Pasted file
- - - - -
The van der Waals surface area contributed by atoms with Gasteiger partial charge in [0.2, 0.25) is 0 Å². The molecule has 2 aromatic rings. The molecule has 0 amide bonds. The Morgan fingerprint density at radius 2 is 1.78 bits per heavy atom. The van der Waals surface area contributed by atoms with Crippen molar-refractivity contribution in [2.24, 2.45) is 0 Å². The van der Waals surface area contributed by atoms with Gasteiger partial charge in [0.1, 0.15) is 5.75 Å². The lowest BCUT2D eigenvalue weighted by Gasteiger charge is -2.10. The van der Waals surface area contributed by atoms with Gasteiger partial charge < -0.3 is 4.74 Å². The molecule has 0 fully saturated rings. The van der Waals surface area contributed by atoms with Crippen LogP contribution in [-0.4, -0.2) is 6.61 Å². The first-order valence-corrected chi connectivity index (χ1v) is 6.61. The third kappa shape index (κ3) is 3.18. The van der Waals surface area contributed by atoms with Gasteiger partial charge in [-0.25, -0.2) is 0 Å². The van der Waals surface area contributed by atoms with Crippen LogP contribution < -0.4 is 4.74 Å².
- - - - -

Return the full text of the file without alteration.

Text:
The van der Waals surface area contributed by atoms with Gasteiger partial charge in [0.2, 0.25) is 0 Å². The molecule has 2 aromatic rings. The molecule has 0 amide bonds. The Morgan fingerprint density at radius 2 is 1.78 bits per heavy atom. The van der Waals surface area contributed by atoms with Crippen molar-refractivity contribution in [2.24, 2.45) is 0 Å². The van der Waals surface area contributed by atoms with Gasteiger partial charge in [0.1, 0.15) is 5.75 Å². The lowest BCUT2D eigenvalue weighted by Gasteiger charge is -2.10. The van der Waals surface area contributed by atoms with Gasteiger partial charge < -0.3 is 4.74 Å². The molecule has 0 fully saturated rings. The van der Waals surface area contributed by atoms with Crippen LogP contribution in [-0.4, -0.2) is 6.61 Å². The first-order valence-corrected chi connectivity index (χ1v) is 6.61. The third kappa shape index (κ3) is 3.18. The van der Waals surface area contributed by atoms with Gasteiger partial charge in [-0.25, -0.2) is 0 Å². The van der Waals surface area contributed by atoms with Crippen LogP contribution < -0.4 is 4.74 Å².